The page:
Homages to Past Transformers Fiction
As usual, nearly all of the Transformers are references to older pre-existing characters. Crosshairs, Hound, Drift, Galvatron, Lockdown, Grimlock, Strafe and Steeljaw are all reusages of names of previous characters, though with varying degrees of similarity to their in-movie counterparts. Slug seems to be an intentional misspelling of the now-internationally-inappropriate Slag. Scorn and Stinger are brand-new names to the franchise, though Stinger was the working name of Sideswipe in Revenge of the Fallen
Hound and Crosshairs share names with characters originating from G1, though aside from their allegiance, there’s very few in common personality-wise with their G1 counterparts. Hound is green and turns into a military vehicle, but his personality seems more akin to Roadbuster or Bulkhead from previous franchises.
Drift is based on a relatively new addition to the G1 franchise, a character introduced in IDW comics. While G1 Drift was more ninja than samurai, both Drifts transform into sports cars and have an unmistakable Japanese influence, especially their penchant of carrying lots of swords.
Lockdown, as a technically-neutral bounty hunter, originated from 2008’s Transformers: Animated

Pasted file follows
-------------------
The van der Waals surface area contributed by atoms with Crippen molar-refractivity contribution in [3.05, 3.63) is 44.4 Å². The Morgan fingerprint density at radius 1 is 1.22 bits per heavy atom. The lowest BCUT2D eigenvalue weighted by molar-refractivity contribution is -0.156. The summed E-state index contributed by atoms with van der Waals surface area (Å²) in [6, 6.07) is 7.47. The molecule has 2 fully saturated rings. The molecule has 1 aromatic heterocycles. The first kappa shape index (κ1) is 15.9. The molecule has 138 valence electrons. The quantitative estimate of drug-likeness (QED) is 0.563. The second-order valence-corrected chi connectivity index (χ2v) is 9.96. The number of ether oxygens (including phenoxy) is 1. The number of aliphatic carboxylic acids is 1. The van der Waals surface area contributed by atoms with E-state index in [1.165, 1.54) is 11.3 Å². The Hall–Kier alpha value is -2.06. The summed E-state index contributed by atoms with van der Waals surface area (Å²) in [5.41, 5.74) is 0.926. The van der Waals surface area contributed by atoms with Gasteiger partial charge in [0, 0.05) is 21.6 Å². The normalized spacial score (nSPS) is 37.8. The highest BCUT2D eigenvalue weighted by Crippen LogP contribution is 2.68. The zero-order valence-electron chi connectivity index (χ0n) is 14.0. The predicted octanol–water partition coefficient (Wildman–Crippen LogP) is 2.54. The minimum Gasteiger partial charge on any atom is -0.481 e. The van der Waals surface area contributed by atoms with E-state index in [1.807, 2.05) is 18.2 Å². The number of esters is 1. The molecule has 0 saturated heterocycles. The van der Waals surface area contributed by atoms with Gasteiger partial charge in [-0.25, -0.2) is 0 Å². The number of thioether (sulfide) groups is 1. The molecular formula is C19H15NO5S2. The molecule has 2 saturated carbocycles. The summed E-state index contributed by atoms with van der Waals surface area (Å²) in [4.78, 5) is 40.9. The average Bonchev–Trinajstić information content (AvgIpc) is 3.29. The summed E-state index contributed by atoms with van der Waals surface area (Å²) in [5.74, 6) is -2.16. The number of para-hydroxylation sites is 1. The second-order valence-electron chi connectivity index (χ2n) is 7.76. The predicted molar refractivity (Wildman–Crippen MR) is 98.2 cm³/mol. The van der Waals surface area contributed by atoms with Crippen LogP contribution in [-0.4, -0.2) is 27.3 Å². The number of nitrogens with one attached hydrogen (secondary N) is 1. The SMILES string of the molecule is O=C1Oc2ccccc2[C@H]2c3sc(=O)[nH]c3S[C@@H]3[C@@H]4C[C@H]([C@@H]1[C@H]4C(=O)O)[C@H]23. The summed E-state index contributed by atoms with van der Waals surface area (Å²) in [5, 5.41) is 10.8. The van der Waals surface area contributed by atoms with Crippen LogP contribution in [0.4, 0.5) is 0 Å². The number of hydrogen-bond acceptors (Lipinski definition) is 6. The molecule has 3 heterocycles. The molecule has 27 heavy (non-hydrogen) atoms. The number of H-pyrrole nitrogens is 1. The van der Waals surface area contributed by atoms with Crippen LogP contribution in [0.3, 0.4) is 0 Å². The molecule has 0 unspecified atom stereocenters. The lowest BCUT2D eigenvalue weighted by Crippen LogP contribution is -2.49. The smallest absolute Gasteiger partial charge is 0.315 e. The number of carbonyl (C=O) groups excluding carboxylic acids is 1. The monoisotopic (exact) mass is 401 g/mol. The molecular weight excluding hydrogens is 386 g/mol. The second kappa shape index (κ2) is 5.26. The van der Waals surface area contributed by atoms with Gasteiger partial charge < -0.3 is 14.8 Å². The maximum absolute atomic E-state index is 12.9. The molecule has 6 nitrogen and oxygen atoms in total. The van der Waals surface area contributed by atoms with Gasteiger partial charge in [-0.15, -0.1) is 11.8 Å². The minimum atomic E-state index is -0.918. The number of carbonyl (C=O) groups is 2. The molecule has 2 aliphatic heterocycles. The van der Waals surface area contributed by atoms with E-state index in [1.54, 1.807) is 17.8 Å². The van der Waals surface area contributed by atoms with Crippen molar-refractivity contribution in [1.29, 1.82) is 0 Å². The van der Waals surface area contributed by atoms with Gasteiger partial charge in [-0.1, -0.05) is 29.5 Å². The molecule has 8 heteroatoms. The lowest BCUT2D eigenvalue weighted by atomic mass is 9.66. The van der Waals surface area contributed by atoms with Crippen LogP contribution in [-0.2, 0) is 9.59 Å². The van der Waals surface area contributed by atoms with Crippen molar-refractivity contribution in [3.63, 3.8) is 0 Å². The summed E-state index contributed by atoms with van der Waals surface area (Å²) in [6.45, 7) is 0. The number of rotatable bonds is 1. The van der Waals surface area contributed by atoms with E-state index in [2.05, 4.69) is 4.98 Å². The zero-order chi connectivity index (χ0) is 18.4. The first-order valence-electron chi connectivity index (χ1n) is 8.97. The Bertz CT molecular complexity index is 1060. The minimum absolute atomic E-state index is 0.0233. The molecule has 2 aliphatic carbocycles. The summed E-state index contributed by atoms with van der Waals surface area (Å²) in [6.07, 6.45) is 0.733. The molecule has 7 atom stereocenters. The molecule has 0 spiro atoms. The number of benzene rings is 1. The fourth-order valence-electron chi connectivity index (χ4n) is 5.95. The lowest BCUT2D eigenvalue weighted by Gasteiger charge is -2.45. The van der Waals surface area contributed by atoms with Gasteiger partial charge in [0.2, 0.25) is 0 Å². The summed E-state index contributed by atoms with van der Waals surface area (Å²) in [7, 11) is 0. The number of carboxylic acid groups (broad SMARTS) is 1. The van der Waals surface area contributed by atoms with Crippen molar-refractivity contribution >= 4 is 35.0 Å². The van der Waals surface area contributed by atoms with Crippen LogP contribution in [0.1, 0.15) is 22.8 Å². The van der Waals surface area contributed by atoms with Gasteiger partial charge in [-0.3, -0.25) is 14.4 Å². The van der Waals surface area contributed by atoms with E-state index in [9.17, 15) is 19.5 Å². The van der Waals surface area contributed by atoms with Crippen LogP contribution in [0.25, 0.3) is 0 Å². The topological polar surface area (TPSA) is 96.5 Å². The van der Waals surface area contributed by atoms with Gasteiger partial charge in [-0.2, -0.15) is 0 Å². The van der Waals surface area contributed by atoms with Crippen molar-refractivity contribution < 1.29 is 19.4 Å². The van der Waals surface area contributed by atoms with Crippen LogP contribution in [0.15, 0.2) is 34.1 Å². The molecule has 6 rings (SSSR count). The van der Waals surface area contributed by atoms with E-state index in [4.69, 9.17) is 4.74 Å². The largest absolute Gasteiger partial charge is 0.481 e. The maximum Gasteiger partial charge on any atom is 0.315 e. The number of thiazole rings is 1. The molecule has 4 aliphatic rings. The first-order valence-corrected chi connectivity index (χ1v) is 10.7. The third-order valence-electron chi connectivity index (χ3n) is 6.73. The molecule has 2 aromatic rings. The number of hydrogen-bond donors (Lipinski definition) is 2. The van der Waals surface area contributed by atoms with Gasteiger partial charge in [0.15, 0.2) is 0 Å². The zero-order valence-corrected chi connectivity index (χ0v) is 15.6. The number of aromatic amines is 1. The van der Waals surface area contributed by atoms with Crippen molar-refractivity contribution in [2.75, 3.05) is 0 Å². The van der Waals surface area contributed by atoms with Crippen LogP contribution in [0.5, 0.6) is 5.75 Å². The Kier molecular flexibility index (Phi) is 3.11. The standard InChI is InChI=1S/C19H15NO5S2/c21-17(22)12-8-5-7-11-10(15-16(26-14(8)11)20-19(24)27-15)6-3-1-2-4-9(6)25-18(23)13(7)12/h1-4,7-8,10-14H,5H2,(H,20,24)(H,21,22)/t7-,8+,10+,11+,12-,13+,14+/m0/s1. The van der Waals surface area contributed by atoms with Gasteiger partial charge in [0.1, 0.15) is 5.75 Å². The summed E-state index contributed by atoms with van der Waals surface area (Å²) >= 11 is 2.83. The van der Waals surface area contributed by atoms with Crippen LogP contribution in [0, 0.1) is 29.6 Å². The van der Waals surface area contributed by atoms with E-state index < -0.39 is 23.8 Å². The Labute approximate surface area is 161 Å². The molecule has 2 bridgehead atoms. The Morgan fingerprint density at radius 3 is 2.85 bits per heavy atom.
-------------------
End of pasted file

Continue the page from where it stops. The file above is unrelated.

, and has proven absolutely popular with the fandom. The movie version of Lockdown shares a remarkably large amount of similarities with his Animated counterpart, namely transforming into sports cars, being predominantly black, the ability to swap out their right hand into various weapons (most commonly a hook, something that movie Lockdown uses several times), prominently features a personal spaceship, a penchant of taking trophies and a conflict with Ratchet.
Galvatron being a new, reborn body of Megatron has been a recurring theme in nearly every Transformers series. Galvatron being a central sentient Decepticon leader leading an army of mindless drones calls to mind the Beast Machines incarnation of Megatron.
In addition to all that, KSI’s intentions of creating a human-controlled drone that resembles a black version of Optimus Prime is very similar to some iterations of Nemesis Prime, specifically the Transformers: Prime
Galvatron’s line, “I am Galvatron!” seems to reference Megatron’s initial reactivation in the first Transformers movie, where he declares “I am Megatron” while being activated in a human facility, rampaging and tearing through humans. Galvatron also tells the Decepticons to “transform and rise up”, which is Animated